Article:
MQB Cost Savings Could Start As Soon As 2013
Volkswagen unveiled the new Golf VII small family car, which will make is world debut at the Paris Car Show later this month, just as reports circulated in Germany that the company would slash overall production 10 per cent in the second half.
VW would cut production by 10 per cent, according to Automobilwoche, and the company later said it had cut internal sales targets for 2012 and by less than the up to 300,000 reported in various newspapers. Der Spiegel said the cut would be 150,000 in the second half, which Deutsche Bank reckoned would be around three to four per cent.
Meanwhile, the new Golf is, unsurprisingly, barely distinguishable from the previous model. VW has sold over 29 million Golfs around the world since it was first introduced in 1974 to replace the iconic Beetle. Golf VII is a bit longer and wider than the old one, and has shed about 220 pounds in weight.
The Golf VII is built on a new engineering platform of engines, suspensions and technology, the so-called MQB platform, which will eventually be used on up to a half of VW’s annual output of more than eight million vehicles.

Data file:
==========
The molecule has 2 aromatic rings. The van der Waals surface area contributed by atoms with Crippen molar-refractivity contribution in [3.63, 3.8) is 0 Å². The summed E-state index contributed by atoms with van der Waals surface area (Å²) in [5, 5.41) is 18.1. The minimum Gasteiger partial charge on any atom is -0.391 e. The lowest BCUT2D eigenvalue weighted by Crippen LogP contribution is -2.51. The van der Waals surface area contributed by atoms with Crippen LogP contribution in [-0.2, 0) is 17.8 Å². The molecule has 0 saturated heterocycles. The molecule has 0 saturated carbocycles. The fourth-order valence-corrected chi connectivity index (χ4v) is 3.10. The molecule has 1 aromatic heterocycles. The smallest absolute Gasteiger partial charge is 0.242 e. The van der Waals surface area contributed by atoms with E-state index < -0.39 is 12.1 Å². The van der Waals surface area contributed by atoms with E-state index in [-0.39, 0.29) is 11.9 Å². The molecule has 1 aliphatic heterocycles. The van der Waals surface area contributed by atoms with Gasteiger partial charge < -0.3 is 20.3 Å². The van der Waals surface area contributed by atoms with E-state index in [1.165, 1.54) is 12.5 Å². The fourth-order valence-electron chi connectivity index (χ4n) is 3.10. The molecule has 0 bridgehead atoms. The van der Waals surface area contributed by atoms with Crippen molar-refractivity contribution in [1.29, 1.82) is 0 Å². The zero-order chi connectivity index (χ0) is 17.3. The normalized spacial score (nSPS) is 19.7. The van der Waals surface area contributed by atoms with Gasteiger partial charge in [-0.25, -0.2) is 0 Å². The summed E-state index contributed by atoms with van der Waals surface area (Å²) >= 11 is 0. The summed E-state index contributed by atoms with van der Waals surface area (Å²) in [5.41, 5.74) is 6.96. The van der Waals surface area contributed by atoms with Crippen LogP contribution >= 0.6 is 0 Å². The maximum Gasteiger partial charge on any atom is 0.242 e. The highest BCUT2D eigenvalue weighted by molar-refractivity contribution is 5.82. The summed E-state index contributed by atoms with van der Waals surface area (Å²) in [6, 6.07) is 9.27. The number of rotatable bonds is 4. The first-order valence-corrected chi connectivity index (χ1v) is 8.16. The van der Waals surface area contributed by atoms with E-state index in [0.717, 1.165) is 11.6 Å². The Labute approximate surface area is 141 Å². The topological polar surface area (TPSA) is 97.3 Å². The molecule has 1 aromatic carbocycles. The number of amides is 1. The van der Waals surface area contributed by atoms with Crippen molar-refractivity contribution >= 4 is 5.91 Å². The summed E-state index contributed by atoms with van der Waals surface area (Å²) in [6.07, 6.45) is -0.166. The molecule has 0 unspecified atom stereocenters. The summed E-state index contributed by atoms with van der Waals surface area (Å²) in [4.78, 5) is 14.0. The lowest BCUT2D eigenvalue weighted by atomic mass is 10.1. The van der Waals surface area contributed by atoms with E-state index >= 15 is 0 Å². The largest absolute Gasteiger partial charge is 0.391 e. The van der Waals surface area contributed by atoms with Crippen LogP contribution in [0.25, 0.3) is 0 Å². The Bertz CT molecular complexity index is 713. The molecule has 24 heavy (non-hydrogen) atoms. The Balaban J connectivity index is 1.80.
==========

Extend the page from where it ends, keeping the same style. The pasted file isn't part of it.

According to Morgan Stanley, the MQB system will save VW up to €3,000 per vehicle, and the savings will start to hit the bottom line next year.
“The new MQB platform will ultimately carry up to five million units annually, giving VW platform scale and leverage that few can rival. Only Hyundai and Honda come close. We estimate MQB will drive €14 billion in gross cost savings by 2019, equivalent to €3,000 per car. 2013 should already see a material positive swing as launch costs fade and MQB savings kick in,” said Morgan Stanley analyst Stuart Pearson.
Deutsche Bank said the cut in VW production reflected European market weakness which was starting to spread to core countries like Germany.
“We feel that this development underpins our view on European inventory levels, a tougher second half production outlook and ultimately growing pressure on industry participants to scale down the industry footprint in Europe,” said Deutsche Bank’s Jochen Gehrke.
Neil Winton – September 15, 2012